What are the gifts that God has given you? How are you using them to serve God? How is God working through you and your gifts?

As I explained in the Worldwide Challenge article “Tending Our Talents,”

As a loving Father, God created us with natural abilities and strengths and then, on top of that, bestowed spiritual gifts as well. Why has He done this? God granted us gifts and abilities so we can serve others, as well as give part of ourselves back to Him.

“And He gave some as apostles, and some as prophets, and some as evangelists, and some as pastors and teachers, for the equipping of the saints for the work of service, to the building up of the body of Christ” (Ephesians 4:11,12).

In receiving these gifts and abilities, we have several choices: We can set them aside in disappointment and pursue something that looks better in our own eyes; we can develop them for personal gain; or we can cultivate and practice them as our own gifts back to God. When it comes to long-term fulfillment, however, we find greatest satisfaction when our gifts and abilities are used as intended, with grateful glances toward the Giver.

Between you and your Father

Take an honest look at your life. Have you set your gifts aside in disappointment? Are you envying someone else for their talents? If so, ask God to help you become a grateful steward of the abilities He’s given to you.

Then pray for ways that you can develop your abilities. Once you’re given an opportunity to use your God-given talent, please serve. And enjoy the peace, joy and satisfaction that comes with developing gifts from our Father.


Being a Steward of Product Choices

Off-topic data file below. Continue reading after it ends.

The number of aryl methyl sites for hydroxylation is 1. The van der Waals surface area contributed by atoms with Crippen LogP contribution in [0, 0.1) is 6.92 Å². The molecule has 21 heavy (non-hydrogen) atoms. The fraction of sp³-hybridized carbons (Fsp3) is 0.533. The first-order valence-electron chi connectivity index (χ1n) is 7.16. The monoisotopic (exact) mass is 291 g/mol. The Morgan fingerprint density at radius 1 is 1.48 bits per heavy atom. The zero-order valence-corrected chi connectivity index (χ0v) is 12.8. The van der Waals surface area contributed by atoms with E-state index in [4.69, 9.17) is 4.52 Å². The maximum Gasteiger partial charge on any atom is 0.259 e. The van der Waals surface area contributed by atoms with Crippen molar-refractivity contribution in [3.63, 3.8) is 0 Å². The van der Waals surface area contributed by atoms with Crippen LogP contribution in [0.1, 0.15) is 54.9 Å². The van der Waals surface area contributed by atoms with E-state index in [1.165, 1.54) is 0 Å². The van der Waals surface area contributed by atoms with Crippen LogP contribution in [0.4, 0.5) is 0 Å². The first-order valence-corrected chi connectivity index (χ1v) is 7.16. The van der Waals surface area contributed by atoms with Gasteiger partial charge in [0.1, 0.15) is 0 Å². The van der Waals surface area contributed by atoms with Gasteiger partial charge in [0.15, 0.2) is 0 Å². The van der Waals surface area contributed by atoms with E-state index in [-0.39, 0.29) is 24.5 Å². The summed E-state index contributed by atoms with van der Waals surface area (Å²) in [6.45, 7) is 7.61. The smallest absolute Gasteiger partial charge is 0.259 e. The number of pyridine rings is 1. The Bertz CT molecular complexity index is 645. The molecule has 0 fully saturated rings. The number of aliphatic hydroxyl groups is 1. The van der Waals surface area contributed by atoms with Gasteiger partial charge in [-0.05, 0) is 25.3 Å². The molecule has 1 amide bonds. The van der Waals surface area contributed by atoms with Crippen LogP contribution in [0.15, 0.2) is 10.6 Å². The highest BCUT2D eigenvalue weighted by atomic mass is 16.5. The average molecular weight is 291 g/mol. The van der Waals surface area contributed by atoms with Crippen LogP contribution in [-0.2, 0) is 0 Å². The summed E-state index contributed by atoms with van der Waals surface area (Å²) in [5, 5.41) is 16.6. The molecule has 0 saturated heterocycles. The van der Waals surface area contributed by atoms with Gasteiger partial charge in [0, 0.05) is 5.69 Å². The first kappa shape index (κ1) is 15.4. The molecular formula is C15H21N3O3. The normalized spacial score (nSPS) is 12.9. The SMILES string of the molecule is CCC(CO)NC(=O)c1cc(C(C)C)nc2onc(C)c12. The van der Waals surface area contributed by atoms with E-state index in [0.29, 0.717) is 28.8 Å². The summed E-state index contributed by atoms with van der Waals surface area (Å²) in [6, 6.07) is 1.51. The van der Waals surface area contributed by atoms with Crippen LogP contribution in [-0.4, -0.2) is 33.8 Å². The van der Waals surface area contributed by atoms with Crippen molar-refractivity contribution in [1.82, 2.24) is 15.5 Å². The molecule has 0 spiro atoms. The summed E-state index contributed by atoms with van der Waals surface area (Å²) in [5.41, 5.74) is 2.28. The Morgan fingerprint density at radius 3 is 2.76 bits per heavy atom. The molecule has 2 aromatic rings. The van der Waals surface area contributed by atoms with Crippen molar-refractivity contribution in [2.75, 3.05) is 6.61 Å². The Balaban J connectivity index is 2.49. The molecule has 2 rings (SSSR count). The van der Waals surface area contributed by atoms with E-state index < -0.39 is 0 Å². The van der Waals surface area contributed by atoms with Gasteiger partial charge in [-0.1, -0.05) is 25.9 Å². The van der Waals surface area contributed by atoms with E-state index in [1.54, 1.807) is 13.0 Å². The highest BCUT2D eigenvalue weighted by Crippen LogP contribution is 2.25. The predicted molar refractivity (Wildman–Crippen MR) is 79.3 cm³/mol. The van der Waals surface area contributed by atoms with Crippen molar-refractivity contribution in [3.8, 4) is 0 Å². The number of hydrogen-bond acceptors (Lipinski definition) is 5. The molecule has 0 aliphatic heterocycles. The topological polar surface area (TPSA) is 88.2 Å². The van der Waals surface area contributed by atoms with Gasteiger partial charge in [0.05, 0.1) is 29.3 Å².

Throughout this month, Intentional Stewardship has focused on how you can be a good steward of your body – by how you take care of your health, how you exercise, and what you eat.

Have you ever considered that stewardship can be as simple as the products you use?

Being a Steward of Product ChoicesImage courtesy of photoexplorer/FreeDigitalPhotos.net

Currently in the U.S., manufacturers dictate what ingredients are included in personal care products and cosmetics – and these ingredients aren’t governed. Most aren’t even tested for safety. In fact, only one in every one-hundred personal care products have been tested to make sure it’s safe to use.

This reality has everything to do with stewardship.

In 1 Corinthians 6:19 and 20 (quoted often in Intentional Stewardship this month):

“Do you not know that your bodies are temples of the Holy Spirit, who is in you, whom you have received from God? You are not your own; you were bought at a price. Therefore honor God with your bodies.”

Do you honor God with your body if you willingly apply toxins to it every day?

Changing your product choices

Might I encourage you that it’s never too late to start making healthy choices in your daily life? It’s entirely possible to change from using hazardous products to safe ones. I know, because I’ve done it in my own life – and I’ve detailed the process in my blog Accidentally Green.

Honor God with the way you take care of your body – and the bodies of the loved ones in your care.

A Big Change Comes to Intentional Stewardship!

A Big Change Comes to Intentional Stewardship!